Garden Dectective: Blossoms are the offender

Published: Saturday, Apr. 13, 2013 - 12:00 am | Page 6CALIFORNIA LIFE
Last Modified: Sunday, Apr. 14, 2013 - 9:38 am

I've lived in Sacramento for a few springs now and am still not that familiar with the horticulture. But I do have a burning question.

There were trees in bloom in March that have a very strong odor. They are tall with slenderish trunks and sport beautiful white blossoms.

Unfortunately, the blossoms are the offender. They smell awful. What are these trees?

– Lee Kelson, Sacramento

According to UC master gardeners, these trees undoubtedly were flowering pears (Pyrus calleryama). The Bradford variety can be particularly offensive.


We have a 20-year-old fruitless mulberry tree in our front yard. The tree is large and has been allowed to grow at will. We trim out dead limbs every year. Our problem: The tree has destroyed our driveway and walkway. We want to replace the concrete and cut the roots at the grass line. There are three large roots running from the trunk into the driveway and walkway. Can we cut these roots without killing the tree or weakening its support? We don't want it to fall over.

– Bob Valentini, Sacramento

According to UC Master Gardener Annie Kempees, the fruitless mulberry (Morus alba) is a fast-growing tree that's popular in the Sacramento Valley. Its root problem may be related to hardpan.

Hardpan – severely compacted soil similar to concrete – limits deep root growth. Additionally, many mulberries are planted in lawns and don't receive the deep, infrequent waterings they need to encourage deep root growth.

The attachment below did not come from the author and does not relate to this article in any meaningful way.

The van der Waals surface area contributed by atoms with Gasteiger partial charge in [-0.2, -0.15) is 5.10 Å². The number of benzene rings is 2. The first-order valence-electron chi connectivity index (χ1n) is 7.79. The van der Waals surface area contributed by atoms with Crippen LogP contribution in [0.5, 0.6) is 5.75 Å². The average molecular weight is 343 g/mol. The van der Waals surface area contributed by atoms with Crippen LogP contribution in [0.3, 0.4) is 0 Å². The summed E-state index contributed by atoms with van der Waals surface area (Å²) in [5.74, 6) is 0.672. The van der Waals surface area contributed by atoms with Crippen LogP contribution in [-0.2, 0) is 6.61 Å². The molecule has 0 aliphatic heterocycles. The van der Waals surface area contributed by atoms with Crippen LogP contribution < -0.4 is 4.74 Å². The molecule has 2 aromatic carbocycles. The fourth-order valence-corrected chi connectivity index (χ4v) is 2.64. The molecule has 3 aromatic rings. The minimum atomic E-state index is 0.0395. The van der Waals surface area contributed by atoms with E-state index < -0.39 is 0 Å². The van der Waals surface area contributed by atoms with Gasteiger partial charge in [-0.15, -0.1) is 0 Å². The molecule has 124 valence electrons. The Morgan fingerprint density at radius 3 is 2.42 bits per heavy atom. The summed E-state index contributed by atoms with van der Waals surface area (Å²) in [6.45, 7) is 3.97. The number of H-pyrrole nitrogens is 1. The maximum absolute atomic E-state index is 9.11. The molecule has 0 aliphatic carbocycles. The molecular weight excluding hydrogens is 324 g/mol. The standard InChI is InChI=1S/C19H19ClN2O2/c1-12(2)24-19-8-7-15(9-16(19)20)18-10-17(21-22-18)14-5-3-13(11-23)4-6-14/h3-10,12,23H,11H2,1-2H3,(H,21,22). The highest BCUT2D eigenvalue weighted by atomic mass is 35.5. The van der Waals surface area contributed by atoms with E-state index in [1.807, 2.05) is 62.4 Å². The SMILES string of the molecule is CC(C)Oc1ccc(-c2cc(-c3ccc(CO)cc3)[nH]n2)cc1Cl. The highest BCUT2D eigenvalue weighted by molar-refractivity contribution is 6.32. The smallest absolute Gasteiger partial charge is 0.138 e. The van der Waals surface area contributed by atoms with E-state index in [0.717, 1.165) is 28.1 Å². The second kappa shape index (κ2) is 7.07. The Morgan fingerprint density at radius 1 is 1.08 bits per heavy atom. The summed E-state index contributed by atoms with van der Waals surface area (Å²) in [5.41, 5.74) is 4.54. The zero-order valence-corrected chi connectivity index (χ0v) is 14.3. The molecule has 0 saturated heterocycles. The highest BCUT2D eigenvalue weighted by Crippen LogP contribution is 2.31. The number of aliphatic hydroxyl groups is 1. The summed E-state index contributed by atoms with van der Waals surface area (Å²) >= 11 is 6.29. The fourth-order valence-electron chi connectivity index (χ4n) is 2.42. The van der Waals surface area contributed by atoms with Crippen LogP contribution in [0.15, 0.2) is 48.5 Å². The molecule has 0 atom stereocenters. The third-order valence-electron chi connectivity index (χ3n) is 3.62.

The main roots that you mention are likely buttress roots that keep the tree upright. Cutting them out or back would not be best for this tree.

If you want to replace your concrete driveway and path, Kempees recommends removing the tree and replacing it with a smaller tree with better-behaved roots.

If hardpan is present, dig a hole 5 to 6 feet deep where you want to situate the new tree. (You may need to hire a company with an auger to do this.) After removing the hardpan, fill the hole with quality soil and let it settle before planting a new tree.

Do not plant lawn within 10 feet of the trunk. Water the tree separately from the lawn, making sure to water it deeply once a week. Mulch around the tree, keeping the mulch at least 4 inches from the trunk.

Which tree to plant? Check out the suggestions provided by the Sacramento Tree Foundation at www.sactree.org.


GARDEN QUESTIONS?

Questions are answered by master gardeners at the UC Cooperative Extension services in Sacramento and Placer counties.

Send questions to Garden Detective, P.O. Box 15779, Sacramento, CA 95852. Send email to h&g@sacbee.com. Please put "Garden Detective" in the subject field and include your postal address. To contact your UC Extension directly, call:

Sacramento: (916) 875-6913; 9 a.m.-noon and 1-4 p.m. weekdays

Amador: (209) 223-6838; 10 a.m.-noon Monday through Thursday; email ceamador.ucdavis.edu

Butte: (530) 538-7201; 8 a.m.-noon and 1-5 p.m. weekdays

El Dorado: (530) 621-5512; 9 a.m.-noon weekdays

Placer: (530) 889-7388; 9 a.m.-noon on Tuesdays, Wednesday and Thursdays or leave a message and calls will be returned

Nevada: (530) 273-0919; 9 a.m.-noon Tuesdays through Thursday or leave a message

Shasta, Tehama, Trinity: (530) 225-4605

Solano: (707) 784-1322; leave a message and calls will be returned

Sutter, Yuba: (530) 822-7515; 9 a.m.-noon Mondays and Tuesdays and 1-4 p.m. Thursdays

Yolo: (530) 666-8737; 9-11 a.m. Tuesdays and Fridays, or leave a message and calls will be returned

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